Books

Book 588: Crashed – How a Decade of Financial Crises Changed the World – Adam Tooze

What a tome. I requested a copy of this from the publisher back in August 2018 after reading this review from the NYTimes.* It took me three months to get to it and another month-and-a-half to actually read it! And it was worth the read, now I just need to read the “Framing Crashed” posts on his website to see what else I missed!

There are some mixed reviews on Goodreads, some people think it’s boring (uh duh – hello finance, politics and history), some think they’ve written better books or articles (get out of here self-promoters, nobody wants you), and others, like myself, appreciated the staggering amount of ground covered by Tooze in this work.

Continue reading “Book 588: Crashed – How a Decade of Financial Crises Changed the World – Adam Tooze”

Advertisements
Books, The Classics Club

Book 368: Anthem – Ayn Rand

Rand, Ayn - AnthemGoing into Ayn Rand’s Anthem I had very little “real” knowledge of her, her writing or her politics. Everything I know about her is word-of-mouth and I’m sure exaggeration. I have no plans to change that. If I write something incredibly wrong please someone point it out, I’m just writing about my response to this story as a piece of literary fiction. And that response is wow.

I’m not sure why Rand’s masterpieces Atlas Shrugged and The Fountainhead get all the credit when this is a big piece of work in such a tiny package. I mean Rand was writing about post-apocalyptic dystopias before it was cool. She was contemporaries with Huxley and their bleak views  really must’ve inspired modern-day writers or maybe I’m just seeing connections where I want to see them. Either way, I would be shocked to find that the likes of Atwood, Collins and Orwell to name a few hadn’t read this work.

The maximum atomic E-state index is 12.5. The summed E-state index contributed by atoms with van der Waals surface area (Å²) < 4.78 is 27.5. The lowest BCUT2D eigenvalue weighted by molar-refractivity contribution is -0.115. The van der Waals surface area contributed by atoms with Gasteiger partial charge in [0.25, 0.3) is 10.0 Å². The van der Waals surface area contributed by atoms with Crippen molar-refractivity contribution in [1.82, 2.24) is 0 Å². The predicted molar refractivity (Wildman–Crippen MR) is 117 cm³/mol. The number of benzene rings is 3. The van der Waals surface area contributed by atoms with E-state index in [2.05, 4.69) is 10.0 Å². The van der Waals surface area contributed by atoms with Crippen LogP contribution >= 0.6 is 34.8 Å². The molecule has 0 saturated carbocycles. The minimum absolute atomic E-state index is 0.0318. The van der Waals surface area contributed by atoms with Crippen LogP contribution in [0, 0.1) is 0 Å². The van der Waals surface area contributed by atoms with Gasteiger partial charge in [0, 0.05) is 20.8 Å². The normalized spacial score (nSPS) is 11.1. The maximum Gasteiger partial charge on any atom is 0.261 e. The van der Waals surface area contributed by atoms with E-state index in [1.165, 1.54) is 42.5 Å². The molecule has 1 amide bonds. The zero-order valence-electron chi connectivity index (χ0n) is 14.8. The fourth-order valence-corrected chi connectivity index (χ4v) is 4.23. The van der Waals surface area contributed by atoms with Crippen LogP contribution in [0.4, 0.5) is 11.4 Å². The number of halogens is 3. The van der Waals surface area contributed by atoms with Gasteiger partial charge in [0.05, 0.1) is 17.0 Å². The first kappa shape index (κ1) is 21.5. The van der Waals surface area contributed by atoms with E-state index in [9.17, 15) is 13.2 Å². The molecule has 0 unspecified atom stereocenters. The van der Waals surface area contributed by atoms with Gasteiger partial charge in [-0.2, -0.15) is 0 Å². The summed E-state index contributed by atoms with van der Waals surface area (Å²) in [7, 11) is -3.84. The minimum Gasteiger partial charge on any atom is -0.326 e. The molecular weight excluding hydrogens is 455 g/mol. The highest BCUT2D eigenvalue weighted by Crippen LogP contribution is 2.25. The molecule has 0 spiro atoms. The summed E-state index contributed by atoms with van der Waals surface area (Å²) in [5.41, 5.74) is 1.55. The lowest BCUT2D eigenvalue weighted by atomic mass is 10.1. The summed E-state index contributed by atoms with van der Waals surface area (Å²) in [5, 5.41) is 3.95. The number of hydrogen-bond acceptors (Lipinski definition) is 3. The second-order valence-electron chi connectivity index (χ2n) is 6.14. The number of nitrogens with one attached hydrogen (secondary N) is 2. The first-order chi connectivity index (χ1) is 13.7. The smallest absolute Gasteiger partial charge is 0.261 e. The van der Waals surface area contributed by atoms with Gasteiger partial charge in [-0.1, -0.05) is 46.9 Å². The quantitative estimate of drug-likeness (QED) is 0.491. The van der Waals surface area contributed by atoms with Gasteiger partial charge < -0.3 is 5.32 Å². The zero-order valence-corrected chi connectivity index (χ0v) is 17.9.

Click here to continue reading.

Books

Book 361: Frankenstein – Mary Shelley

Shelley, Mary - FrankensteinAs with 99% of the Classics I’ve read, I’m wondering what took me so long to read this one! Not only is it under 200 pages, but it’s quick and fascinating read. Add in that Shelley was only 19 when she wrote it and I’m like WHOA. This is my second Classic’s Club book this month, so yay for finally making progress on that again.

As when I read Dracula, I was surprised at how much of Frankenstein’s story was different from what has become the common perception of Frankenstein and his monster in pop-culture.I am happy to report that my reading of this coincided really well with other books I’ve read that are fan-fiction pieces, like Meghan Shepherd’s A Cold Legacy, and tangentially related books about the authors and their connections like another piece of fan-fiction, like Michael Thomas Ford’s Jane Fairfax Trilogy (Jane Bites Back in particular).